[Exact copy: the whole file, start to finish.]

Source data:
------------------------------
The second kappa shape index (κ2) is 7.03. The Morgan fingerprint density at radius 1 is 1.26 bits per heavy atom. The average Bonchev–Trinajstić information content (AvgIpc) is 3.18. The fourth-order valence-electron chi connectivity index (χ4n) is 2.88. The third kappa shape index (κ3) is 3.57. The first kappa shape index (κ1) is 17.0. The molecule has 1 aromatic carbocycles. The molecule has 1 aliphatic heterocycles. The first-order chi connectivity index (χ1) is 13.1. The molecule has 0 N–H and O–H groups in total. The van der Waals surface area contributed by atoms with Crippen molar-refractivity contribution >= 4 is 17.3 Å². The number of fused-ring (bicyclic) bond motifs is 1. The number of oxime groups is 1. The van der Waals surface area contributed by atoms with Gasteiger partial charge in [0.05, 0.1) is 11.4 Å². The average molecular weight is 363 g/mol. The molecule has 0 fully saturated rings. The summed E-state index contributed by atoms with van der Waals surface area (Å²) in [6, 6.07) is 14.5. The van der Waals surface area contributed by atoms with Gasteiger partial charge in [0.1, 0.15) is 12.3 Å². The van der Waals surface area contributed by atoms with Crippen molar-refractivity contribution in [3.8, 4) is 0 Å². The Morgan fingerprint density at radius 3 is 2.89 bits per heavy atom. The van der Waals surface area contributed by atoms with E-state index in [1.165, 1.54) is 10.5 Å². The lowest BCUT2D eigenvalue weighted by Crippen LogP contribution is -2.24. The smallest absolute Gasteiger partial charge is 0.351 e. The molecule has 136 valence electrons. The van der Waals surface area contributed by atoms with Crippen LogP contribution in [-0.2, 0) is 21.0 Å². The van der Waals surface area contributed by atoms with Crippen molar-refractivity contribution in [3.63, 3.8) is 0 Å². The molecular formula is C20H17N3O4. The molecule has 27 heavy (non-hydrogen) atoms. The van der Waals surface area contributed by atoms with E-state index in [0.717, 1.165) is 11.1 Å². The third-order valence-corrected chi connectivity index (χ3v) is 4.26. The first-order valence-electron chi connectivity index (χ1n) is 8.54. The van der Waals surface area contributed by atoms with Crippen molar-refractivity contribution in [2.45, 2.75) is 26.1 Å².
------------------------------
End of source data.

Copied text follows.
The second kappa shape index (κ2) is 7.03. The Morgan fingerprint density at radius 1 is 1.26 bits per heavy atom. The average Bonchev–Trinajstić information content (AvgIpc) is 3.18. The fourth-order valence-electron chi connectivity index (χ4n) is 2.88. The third kappa shape index (κ3) is 3.57. The first kappa shape index (κ1) is 17.0. The molecule has 1 aromatic carbocycles. The molecule has 1 aliphatic heterocycles. The first-order chi connectivity index (χ1) is 13.1. The molecule has 0 N–H and O–H groups in total. The van der Waals surface area contributed by atoms with Crippen molar-refractivity contribution >= 4 is 17.3 Å². The number of fused-ring (bicyclic) bond motifs is 1. The number of oxime groups is 1. The van der Waals surface area contributed by atoms with Gasteiger partial charge in [0.05, 0.1) is 11.4 Å². The average molecular weight is 363 g/mol. The molecule has 0 fully saturated rings. The summed E-state index contributed by atoms with van der Waals surface area (Å²) in [6, 6.07) is 14.5. The van der Waals surface area contributed by atoms with Gasteiger partial charge in [0.1, 0.15) is 12.3 Å². The van der Waals surface area contributed by atoms with Crippen molar-refractivity contribution in [3.8, 4) is 0 Å². The Morgan fingerprint density at radius 3 is 2.89 bits per heavy atom. The van der Waals surface area contributed by atoms with E-state index in [1.165, 1.54) is 10.5 Å². The lowest BCUT2D eigenvalue weighted by Crippen LogP contribution is -2.24. The smallest absolute Gasteiger partial charge is 0.351 e. The molecule has 136 valence electrons. The van der Waals surface area contributed by atoms with Crippen LogP contribution in [-0.2, 0) is 21.0 Å². The van der Waals surface area contributed by atoms with Crippen molar-refractivity contribution in [3.63, 3.8) is 0 Å². The molecular formula is C20H17N3O4. The molecule has 27 heavy (non-hydrogen) atoms. The van der Waals surface area contributed by atoms with E-state index in [0.717, 1.165) is 11.1 Å². The third-order valence-corrected chi connectivity index (χ3v) is 4.26. The first-order valence-electron chi connectivity index (χ1n) is 8.54. The van der Waals surface area contributed by atoms with Crippen molar-refractivity contribution in [2.45, 2.75) is 26.1 Å².